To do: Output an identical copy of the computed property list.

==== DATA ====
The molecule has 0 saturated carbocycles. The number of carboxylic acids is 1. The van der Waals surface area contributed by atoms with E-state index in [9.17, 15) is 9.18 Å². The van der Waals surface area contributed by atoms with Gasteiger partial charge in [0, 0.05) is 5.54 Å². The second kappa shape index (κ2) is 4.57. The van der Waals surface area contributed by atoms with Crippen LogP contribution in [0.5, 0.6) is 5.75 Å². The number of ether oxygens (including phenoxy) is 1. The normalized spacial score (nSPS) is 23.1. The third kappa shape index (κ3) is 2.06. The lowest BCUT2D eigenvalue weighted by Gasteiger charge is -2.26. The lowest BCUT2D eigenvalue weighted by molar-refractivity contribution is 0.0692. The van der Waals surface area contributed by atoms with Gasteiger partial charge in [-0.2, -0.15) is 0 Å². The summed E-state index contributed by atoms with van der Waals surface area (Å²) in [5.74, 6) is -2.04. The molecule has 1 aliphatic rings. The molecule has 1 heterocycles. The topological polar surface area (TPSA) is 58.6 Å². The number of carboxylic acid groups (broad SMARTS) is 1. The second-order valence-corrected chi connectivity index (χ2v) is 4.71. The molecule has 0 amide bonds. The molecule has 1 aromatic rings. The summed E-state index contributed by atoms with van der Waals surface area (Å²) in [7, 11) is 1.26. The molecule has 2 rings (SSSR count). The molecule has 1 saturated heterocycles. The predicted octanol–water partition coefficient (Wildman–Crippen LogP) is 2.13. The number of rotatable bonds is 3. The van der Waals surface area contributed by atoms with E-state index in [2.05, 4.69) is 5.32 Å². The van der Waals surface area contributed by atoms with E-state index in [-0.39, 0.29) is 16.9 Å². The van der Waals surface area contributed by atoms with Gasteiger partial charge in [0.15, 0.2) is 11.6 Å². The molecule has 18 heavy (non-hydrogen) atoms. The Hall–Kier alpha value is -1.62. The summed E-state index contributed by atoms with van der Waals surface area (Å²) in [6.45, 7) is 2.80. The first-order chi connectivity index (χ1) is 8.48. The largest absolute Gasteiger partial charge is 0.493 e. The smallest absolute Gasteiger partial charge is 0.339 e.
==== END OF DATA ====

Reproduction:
The molecule has 0 saturated carbocycles. The number of carboxylic acids is 1. The van der Waals surface area contributed by atoms with E-state index in [9.17, 15) is 9.18 Å². The van der Waals surface area contributed by atoms with Gasteiger partial charge in [0, 0.05) is 5.54 Å². The second kappa shape index (κ2) is 4.57. The van der Waals surface area contributed by atoms with Crippen LogP contribution in [0.5, 0.6) is 5.75 Å². The number of ether oxygens (including phenoxy) is 1. The normalized spacial score (nSPS) is 23.1. The third kappa shape index (κ3) is 2.06. The lowest BCUT2D eigenvalue weighted by Gasteiger charge is -2.26. The lowest BCUT2D eigenvalue weighted by molar-refractivity contribution is 0.0692. The van der Waals surface area contributed by atoms with Gasteiger partial charge in [-0.2, -0.15) is 0 Å². The summed E-state index contributed by atoms with van der Waals surface area (Å²) in [5.74, 6) is -2.04. The molecule has 1 aliphatic rings. The molecule has 1 heterocycles. The topological polar surface area (TPSA) is 58.6 Å². The number of carboxylic acid groups (broad SMARTS) is 1. The second-order valence-corrected chi connectivity index (χ2v) is 4.71. The molecule has 0 amide bonds. The molecule has 1 aromatic rings. The summed E-state index contributed by atoms with van der Waals surface area (Å²) in [7, 11) is 1.26. The molecule has 2 rings (SSSR count). The molecule has 1 saturated heterocycles. The predicted octanol–water partition coefficient (Wildman–Crippen LogP) is 2.13. The number of rotatable bonds is 3. The van der Waals surface area contributed by atoms with E-state index in [2.05, 4.69) is 5.32 Å². The van der Waals surface area contributed by atoms with E-state index in [-0.39, 0.29) is 16.9 Å². The van der Waals surface area contributed by atoms with Gasteiger partial charge in [0.15, 0.2) is 11.6 Å². The molecule has 18 heavy (non-hydrogen) atoms. The Hall–Kier alpha value is -1.62. The summed E-state index contributed by atoms with van der Waals surface area (Å²) in [6.45, 7) is 2.80. The first-order chi connectivity index (χ1) is 8.48. The largest absolute Gasteiger partial charge is 0.493 e. The smallest absolute Gasteiger partial charge is 0.339 e.